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USING SCIENCE TO ESTABLISH A LANDSCAPE WATER BUDGET: “The BC Landscape Water Calculator is linked to a 500 metre gridded climate data set covering the entire province. The tool allows any property owner in BC to zoom in to their property and quantify their landscape water needs based on climate, soil, plant type and irrigation system,” stated Ted van der Gulik, Partnership for Water Sustainability in British Columbia, when he announced that the online calculator is now live


“A platform re-build for the BC Agriculture Water Calculator was the opportunity to spin-off the BC Landscape Water Calculator as a stand-alone tool for use by local governments and their residents. At the same time, the City of Kelowna was implementing a landscape bylaw that established an allowable water budget at the individual property scale. Therefore, it was a natural fit for the Partnership and City to collaborate in the development of the BC Landscape Water Calculator,” stated Ted van der Gulik.

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DEMONSTRATION APPLICATION OF EAP, THE ECOLOGICAL ACCOUNTING PROCESS: “The once-in-a-lifetime redevelopment of the Argyle high school site in North Vancouver’s Lynn Valley is an opportunity for stream restoration in one of the older urban areas. Application of the EAP methodology and metrics enabled us to quantify how streams influence neighbourhoods and property values, and thus inform the Kilmer Creek daylighting decision process,” stated Tim Pringle, EAP Chair (June 2020)


“Two school frontages abut the stream. They account for 55% of the channel length through the area developed prior to streamside regulation. Thus, culvert daylighting plus channel realignment through school lands represent the single, most favourable opportunity to achieve stream restoration in the context of redevelopment. Stream restoration would enable the school district to fulfill a compelling social obligation, and that is, to recognize its responsibility to support maintenance and management of Kilmer Creek as a natural commons,” stated Tim Pringle.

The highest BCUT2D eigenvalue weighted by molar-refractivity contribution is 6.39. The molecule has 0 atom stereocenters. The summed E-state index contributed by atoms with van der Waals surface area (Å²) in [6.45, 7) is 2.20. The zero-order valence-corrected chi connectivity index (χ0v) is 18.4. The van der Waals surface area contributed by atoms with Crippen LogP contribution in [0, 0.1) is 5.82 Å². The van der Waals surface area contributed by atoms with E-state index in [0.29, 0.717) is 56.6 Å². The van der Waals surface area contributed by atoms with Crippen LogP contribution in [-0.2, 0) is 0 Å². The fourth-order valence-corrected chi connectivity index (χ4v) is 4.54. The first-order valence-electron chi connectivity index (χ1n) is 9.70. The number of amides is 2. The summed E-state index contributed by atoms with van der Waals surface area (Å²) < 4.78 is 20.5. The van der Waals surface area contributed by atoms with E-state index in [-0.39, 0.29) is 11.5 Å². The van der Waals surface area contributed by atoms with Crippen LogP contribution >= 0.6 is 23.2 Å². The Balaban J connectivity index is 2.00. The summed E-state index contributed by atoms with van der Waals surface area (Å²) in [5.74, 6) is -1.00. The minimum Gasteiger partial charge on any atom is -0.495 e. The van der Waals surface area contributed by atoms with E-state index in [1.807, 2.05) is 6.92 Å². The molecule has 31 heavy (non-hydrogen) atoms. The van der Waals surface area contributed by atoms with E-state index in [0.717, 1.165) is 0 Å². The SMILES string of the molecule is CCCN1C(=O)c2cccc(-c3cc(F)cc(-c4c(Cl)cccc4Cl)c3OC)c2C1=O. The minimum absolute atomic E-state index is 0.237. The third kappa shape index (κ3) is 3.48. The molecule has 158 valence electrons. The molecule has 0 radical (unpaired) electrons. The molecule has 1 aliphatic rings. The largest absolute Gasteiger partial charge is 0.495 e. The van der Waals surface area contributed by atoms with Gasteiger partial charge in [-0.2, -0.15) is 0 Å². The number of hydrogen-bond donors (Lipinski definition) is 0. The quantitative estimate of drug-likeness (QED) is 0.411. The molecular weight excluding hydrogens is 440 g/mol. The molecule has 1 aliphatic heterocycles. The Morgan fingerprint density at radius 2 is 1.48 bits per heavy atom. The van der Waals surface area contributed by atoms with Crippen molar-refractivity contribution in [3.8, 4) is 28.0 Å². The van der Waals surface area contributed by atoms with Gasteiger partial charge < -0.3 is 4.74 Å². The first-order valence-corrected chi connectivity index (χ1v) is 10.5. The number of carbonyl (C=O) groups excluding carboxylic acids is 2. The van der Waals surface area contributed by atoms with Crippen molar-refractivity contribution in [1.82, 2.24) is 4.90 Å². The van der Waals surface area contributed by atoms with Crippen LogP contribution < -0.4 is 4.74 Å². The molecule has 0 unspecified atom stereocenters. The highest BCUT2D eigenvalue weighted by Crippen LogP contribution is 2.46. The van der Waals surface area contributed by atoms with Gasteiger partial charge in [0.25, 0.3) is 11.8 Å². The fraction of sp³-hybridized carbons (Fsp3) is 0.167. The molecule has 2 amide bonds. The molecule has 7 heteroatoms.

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REPORT ON: “Kilmer Creek Re-Alignment in the District of North Vancouver: Assessing the Worth of Ecological Services Using the Ecological Accounting Process for Financial Valuation” (Partnership for Water Sustainability in BC; released June 2020)


“EAP addresses this question: How do communities decide how much to invest in the natural commons? The EAP methodology and metrics enable a local government to determine the WORTH of the natural commons, with ‘worth’ being the foundation for an annual budget for maintenance and maintenance of ecological assets. EAP considers the system as a whole, takes into account social values, and is guided by how the community uses the natural commons, including influences on nearby parcel values,” stated Kim Stephens.

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FLASHBACK TO 2006: “Our program emphasis shifted from ‘informing and educating’ to ‘showcasing and sharing’. We witnessed the motivational power of celebrating successes. We also recognized the need to get the story out about the leadership being shown by local government,” stated Ray Fung, Chair, when the Green Infrastructure Partnership released a report on conversations with a mayors and chairs focus group (September 2006)


“In 2005, the Green Infrastructure Partnership decided to consult with a number of Mayors and Chairs from the Okanagan, Metro Vancouver and Vancouver Island. We formed an ad hoc focus group to help us. We had it in our minds to write a ‘Communication Guide for Elected Officials’. We saw this filling a gap. A distinguishing feature of the focus group was that everyone had thought about how to achieve environmental, economic and social objectives through a community’s infrastructure choices,” stated Ray Fung.

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LOCAL GOVERNMENT & STEWARDSHIP SECTOR COLLABORATION IN THE CITY OF DELTA: “The success of Delta’s rain garden program is largely thanks to the leadership and committed involvement of the Cougar Creek Streamkeepers,” stated Dr. Sarah Howie, Office of Climate Change & Environment (June 2020)


“The ‘pioneering’ days of Delta’s rain garden program were a great time of trial and error. We enjoyed the creative challenges of figuring out ways to work around underground utilities, move water across sidewalks and down slopes, deal with unexpected high water tables and poor drainage, and predict which plants would survive the particular site conditions of each garden. The most interesting part of designing rain gardens was that every single garden was unique to the site, so there were no cookie-cutter designs. We always got to try something new,” stated Sarah Howie.